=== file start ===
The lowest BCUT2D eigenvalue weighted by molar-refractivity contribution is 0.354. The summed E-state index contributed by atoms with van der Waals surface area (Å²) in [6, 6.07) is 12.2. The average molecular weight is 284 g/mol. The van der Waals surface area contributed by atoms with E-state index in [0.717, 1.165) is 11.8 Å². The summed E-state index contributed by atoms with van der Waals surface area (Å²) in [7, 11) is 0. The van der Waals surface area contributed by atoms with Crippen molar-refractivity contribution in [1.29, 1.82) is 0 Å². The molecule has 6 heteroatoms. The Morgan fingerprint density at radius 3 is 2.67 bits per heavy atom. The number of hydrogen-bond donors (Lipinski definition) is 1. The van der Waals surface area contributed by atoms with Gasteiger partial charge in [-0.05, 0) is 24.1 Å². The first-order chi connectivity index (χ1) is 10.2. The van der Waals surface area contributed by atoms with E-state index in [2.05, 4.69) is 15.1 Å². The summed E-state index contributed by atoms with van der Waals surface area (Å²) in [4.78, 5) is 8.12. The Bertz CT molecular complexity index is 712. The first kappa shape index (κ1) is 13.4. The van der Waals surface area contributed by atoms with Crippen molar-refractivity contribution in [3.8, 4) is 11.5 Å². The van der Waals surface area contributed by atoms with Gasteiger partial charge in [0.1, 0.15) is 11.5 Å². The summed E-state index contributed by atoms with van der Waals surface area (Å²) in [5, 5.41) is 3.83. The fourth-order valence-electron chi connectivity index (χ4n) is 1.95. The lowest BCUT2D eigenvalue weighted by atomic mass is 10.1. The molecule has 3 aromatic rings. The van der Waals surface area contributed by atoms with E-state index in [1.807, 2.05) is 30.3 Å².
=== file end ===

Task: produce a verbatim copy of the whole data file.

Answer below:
The lowest BCUT2D eigenvalue weighted by molar-refractivity contribution is 0.354. The summed E-state index contributed by atoms with van der Waals surface area (Å²) in [6, 6.07) is 12.2. The average molecular weight is 284 g/mol. The van der Waals surface area contributed by atoms with E-state index in [0.717, 1.165) is 11.8 Å². The summed E-state index contributed by atoms with van der Waals surface area (Å²) in [7, 11) is 0. The van der Waals surface area contributed by atoms with Crippen molar-refractivity contribution in [1.29, 1.82) is 0 Å². The molecule has 6 heteroatoms. The Morgan fingerprint density at radius 3 is 2.67 bits per heavy atom. The number of hydrogen-bond donors (Lipinski definition) is 1. The van der Waals surface area contributed by atoms with Gasteiger partial charge in [-0.05, 0) is 24.1 Å². The first-order chi connectivity index (χ1) is 10.2. The van der Waals surface area contributed by atoms with E-state index in [2.05, 4.69) is 15.1 Å². The summed E-state index contributed by atoms with van der Waals surface area (Å²) in [4.78, 5) is 8.12. The Bertz CT molecular complexity index is 712. The first kappa shape index (κ1) is 13.4. The van der Waals surface area contributed by atoms with Crippen molar-refractivity contribution in [3.8, 4) is 11.5 Å². The van der Waals surface area contributed by atoms with Gasteiger partial charge in [0.1, 0.15) is 11.5 Å². The summed E-state index contributed by atoms with van der Waals surface area (Å²) in [5, 5.41) is 3.83. The fourth-order valence-electron chi connectivity index (χ4n) is 1.95. The lowest BCUT2D eigenvalue weighted by atomic mass is 10.1. The molecule has 3 aromatic rings. The van der Waals surface area contributed by atoms with E-state index in [1.807, 2.05) is 30.3 Å².